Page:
At a time when Europe was heading inexorably into World War II - and many in retrospect have faulted outsiders for failing to act on behalf of Europe's Jews - a little-known chapter of Anglo-European history was unfolding.
Some 10,000 Jewish children were rescued from certain death. Known as the "Kindertransport," the nine-month operation in 1938-39 shuttled youngsters of all ages from their parents' arms in Germany, Austria, and Czechoslovakia into foster homes and hostels in Britain. All hoped to be reunited with their parents after the war. The vast majority never saw their parents again.
The story of this dramatic snatch from the edge of death is told in a new documentary, "Into the Arms of Strangers: Stories of the Kindertransport," by director Mark Jonathan Harris and producer Deborah Oppenheimer. It is in limited theatrical release in the United States.
The genesis of the project was personal for Oppenheimer. Her mother was in the Kindertransport. "We were not able to talk about it when she was alive," she says. "My mother was part of a generation that kept their suffering private, you just didn't air your problems."
When her mother passed on, Oppenheimer's quest began. She says she began working on the film as a tribute to her mother's life, as well as a way to show people what actually happened. "I needed to ... ask all the painful questions you would ask: 'Could you send your child away?' 'Would you take a child in?' " she says.
The journey began with the frailest of documents - a pile of tissue-thin letters her father discovered after her mother's death. They were correspondence from Oppenheimer's grandparents, two among 6 million Jews who perished in Hitler's concentration camps. "My grandfather would start the letters saying, 'My dearest little mouse.' They made my grandparents come alive again."
Coincidentally, at around the same time as she was rediscovering her own mother's history, Oppenheimer was invited to a philanthropic event at which she discovered a window into the international Kinder community, one that is loosely organized and whose ranks are rapidly thinning. There she also learned of the 60th anniversary reunion of the Kindertransport.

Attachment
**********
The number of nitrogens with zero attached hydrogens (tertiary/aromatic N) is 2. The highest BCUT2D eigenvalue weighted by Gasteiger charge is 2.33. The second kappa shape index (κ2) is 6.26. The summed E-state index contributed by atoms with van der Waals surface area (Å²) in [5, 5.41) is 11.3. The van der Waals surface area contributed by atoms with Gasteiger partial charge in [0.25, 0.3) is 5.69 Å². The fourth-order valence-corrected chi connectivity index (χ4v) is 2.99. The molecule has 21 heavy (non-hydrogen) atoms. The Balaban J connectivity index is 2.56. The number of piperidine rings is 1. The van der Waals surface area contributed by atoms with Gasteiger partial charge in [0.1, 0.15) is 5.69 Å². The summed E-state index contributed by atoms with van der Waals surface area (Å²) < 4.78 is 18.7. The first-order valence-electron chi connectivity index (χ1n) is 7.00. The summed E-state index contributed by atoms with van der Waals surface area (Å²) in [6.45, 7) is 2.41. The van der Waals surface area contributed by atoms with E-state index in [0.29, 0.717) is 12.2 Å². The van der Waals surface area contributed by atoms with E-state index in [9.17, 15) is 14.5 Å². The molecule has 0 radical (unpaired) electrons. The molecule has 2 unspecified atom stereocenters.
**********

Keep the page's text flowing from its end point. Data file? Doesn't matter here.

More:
From that beginning, she went on to interview hundreds of Kinder. For the film, Oppenheimer says she tried to select those whose experiences told the broadest story, including the German who organized and ran the transport, Norbert Wollheim. His story has its own special tragedy, Oppenheimer says. He helped save thousands and yet in the end, his own wife and children were deported and killed in Auschwitz.
"What you see in these stories is the resiliency of children," Oppenheimer says, recalling the story of one child whose parents couldn't bear to let her leave and actually pulled her back through the window of a train as it was departing from the station.
"Each child was given a number," says Lore Segal, a Kindertransport survivor. "My number - and I still have it - was 152."
Another recalls the image of her parents running alongside the train as it pulled out with her on it. "I heard that refrain, 'You're leaving, you're leaving,' and I watched their faces, and tears were streaming down their cheeks. And I knew then, these people really love me. This is why they're sending me away," says Hedy Epstein.
Also in the film, a mother who survived to see her child again recalls the day she sent her child off. "In no time, the suitcase was gone, the other children were gone, just emptiness. Then we turned around and went home. I did not talk. It was awful," says Franzi Groszmann.
While Oppenheimer concedes that a recent deluge of Holocaust material has created what she calls "Holocaust fatigue," she hopes that the originality of the material will give it power. It was not easy to find families who would take the children in, she says, but those who did, took part because they believed in the importance of standing up to the evils of Nazism.
"It was in the character of Great Britain to be of service," she says. "That's something we can all take a lesson from."
(c) Copyright 2000. The Christian Science Publishing Society